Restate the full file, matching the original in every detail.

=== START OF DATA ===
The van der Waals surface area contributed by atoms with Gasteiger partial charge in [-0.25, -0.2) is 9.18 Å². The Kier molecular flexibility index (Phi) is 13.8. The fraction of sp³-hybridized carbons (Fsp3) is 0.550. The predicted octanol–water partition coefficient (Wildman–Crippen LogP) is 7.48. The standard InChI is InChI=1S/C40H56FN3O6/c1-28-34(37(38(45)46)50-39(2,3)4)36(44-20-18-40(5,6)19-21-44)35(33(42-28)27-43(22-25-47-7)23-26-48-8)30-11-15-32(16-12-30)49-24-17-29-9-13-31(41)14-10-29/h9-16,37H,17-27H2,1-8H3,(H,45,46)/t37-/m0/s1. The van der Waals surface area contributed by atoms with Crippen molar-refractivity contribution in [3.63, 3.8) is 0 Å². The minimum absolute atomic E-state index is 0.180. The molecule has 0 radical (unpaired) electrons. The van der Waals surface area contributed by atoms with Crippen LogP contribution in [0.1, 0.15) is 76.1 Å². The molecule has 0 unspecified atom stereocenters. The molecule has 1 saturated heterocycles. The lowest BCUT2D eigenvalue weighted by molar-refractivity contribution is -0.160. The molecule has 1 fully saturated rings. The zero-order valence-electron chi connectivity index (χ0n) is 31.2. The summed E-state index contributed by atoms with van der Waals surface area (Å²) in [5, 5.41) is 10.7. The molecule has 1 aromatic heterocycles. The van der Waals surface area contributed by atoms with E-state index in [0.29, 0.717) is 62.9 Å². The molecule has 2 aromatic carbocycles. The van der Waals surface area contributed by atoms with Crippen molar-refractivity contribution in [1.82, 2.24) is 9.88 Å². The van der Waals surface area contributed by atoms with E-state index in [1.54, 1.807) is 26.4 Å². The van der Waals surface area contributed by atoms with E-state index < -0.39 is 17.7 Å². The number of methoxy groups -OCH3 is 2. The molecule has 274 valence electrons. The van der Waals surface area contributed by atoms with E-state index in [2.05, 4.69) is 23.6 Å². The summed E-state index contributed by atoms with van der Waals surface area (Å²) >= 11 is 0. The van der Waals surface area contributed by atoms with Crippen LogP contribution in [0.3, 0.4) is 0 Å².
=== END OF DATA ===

The van der Waals surface area contributed by atoms with Gasteiger partial charge in [-0.25, -0.2) is 9.18 Å². The Kier molecular flexibility index (Phi) is 13.8. The fraction of sp³-hybridized carbons (Fsp3) is 0.550. The predicted octanol–water partition coefficient (Wildman–Crippen LogP) is 7.48. The standard InChI is InChI=1S/C40H56FN3O6/c1-28-34(37(38(45)46)50-39(2,3)4)36(44-20-18-40(5,6)19-21-44)35(33(42-28)27-43(22-25-47-7)23-26-48-8)30-11-15-32(16-12-30)49-24-17-29-9-13-31(41)14-10-29/h9-16,37H,17-27H2,1-8H3,(H,45,46)/t37-/m0/s1. The van der Waals surface area contributed by atoms with Crippen molar-refractivity contribution in [3.63, 3.8) is 0 Å². The minimum absolute atomic E-state index is 0.180. The molecule has 0 radical (unpaired) electrons. The van der Waals surface area contributed by atoms with Crippen LogP contribution in [0.1, 0.15) is 76.1 Å². The molecule has 0 unspecified atom stereocenters. The molecule has 1 saturated heterocycles. The lowest BCUT2D eigenvalue weighted by molar-refractivity contribution is -0.160. The molecule has 1 fully saturated rings. The zero-order valence-electron chi connectivity index (χ0n) is 31.2. The summed E-state index contributed by atoms with van der Waals surface area (Å²) in [5, 5.41) is 10.7. The molecule has 1 aromatic heterocycles. The van der Waals surface area contributed by atoms with E-state index in [0.29, 0.717) is 62.9 Å². The molecule has 2 aromatic carbocycles. The van der Waals surface area contributed by atoms with Crippen molar-refractivity contribution in [1.82, 2.24) is 9.88 Å². The van der Waals surface area contributed by atoms with E-state index in [1.54, 1.807) is 26.4 Å². The van der Waals surface area contributed by atoms with E-state index < -0.39 is 17.7 Å². The number of methoxy groups -OCH3 is 2. The molecule has 274 valence electrons. The van der Waals surface area contributed by atoms with E-state index in [2.05, 4.69) is 23.6 Å². The summed E-state index contributed by atoms with van der Waals surface area (Å²) >= 11 is 0. The van der Waals surface area contributed by atoms with Crippen LogP contribution in [0.3, 0.4) is 0 Å².